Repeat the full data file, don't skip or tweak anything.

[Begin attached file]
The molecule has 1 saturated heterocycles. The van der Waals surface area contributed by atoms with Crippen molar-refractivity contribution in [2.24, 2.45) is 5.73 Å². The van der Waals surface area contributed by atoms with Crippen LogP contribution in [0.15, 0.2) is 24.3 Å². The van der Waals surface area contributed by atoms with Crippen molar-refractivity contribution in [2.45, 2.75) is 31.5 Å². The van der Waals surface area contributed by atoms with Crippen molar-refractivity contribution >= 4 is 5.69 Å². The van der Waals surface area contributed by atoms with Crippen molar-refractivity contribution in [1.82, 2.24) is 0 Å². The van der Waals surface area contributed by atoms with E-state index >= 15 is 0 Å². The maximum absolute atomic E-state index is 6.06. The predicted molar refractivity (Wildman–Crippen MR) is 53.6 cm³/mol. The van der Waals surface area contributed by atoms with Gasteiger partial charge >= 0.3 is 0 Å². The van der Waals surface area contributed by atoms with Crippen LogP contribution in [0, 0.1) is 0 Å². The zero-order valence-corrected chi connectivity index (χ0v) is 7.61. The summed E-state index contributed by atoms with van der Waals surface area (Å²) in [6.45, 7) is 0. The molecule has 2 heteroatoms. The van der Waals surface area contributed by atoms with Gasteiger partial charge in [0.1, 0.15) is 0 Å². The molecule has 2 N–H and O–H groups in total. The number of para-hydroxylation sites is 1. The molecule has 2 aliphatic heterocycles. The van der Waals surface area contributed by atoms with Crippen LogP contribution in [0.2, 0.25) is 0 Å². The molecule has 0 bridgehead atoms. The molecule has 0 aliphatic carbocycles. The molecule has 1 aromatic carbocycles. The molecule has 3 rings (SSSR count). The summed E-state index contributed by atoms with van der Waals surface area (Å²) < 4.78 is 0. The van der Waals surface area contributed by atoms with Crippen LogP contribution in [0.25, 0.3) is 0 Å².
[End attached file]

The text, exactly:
The molecule has 1 saturated heterocycles. The van der Waals surface area contributed by atoms with Crippen molar-refractivity contribution in [2.24, 2.45) is 5.73 Å². The van der Waals surface area contributed by atoms with Crippen LogP contribution in [0.15, 0.2) is 24.3 Å². The van der Waals surface area contributed by atoms with Crippen molar-refractivity contribution in [2.45, 2.75) is 31.5 Å². The van der Waals surface area contributed by atoms with Crippen molar-refractivity contribution >= 4 is 5.69 Å². The van der Waals surface area contributed by atoms with Crippen molar-refractivity contribution in [1.82, 2.24) is 0 Å². The van der Waals surface area contributed by atoms with E-state index >= 15 is 0 Å². The maximum absolute atomic E-state index is 6.06. The predicted molar refractivity (Wildman–Crippen MR) is 53.6 cm³/mol. The van der Waals surface area contributed by atoms with Gasteiger partial charge >= 0.3 is 0 Å². The van der Waals surface area contributed by atoms with Crippen LogP contribution in [0, 0.1) is 0 Å². The zero-order valence-corrected chi connectivity index (χ0v) is 7.61. The summed E-state index contributed by atoms with van der Waals surface area (Å²) in [6.45, 7) is 0. The molecule has 2 heteroatoms. The van der Waals surface area contributed by atoms with Gasteiger partial charge in [0.1, 0.15) is 0 Å². The molecule has 2 N–H and O–H groups in total. The number of para-hydroxylation sites is 1. The molecule has 2 aliphatic heterocycles. The van der Waals surface area contributed by atoms with Crippen LogP contribution in [0.2, 0.25) is 0 Å². The molecule has 0 bridgehead atoms. The molecule has 0 aliphatic carbocycles. The molecule has 1 aromatic carbocycles. The molecule has 3 rings (SSSR count). The summed E-state index contributed by atoms with van der Waals surface area (Å²) < 4.78 is 0. The van der Waals surface area contributed by atoms with Crippen LogP contribution in [0.25, 0.3) is 0 Å².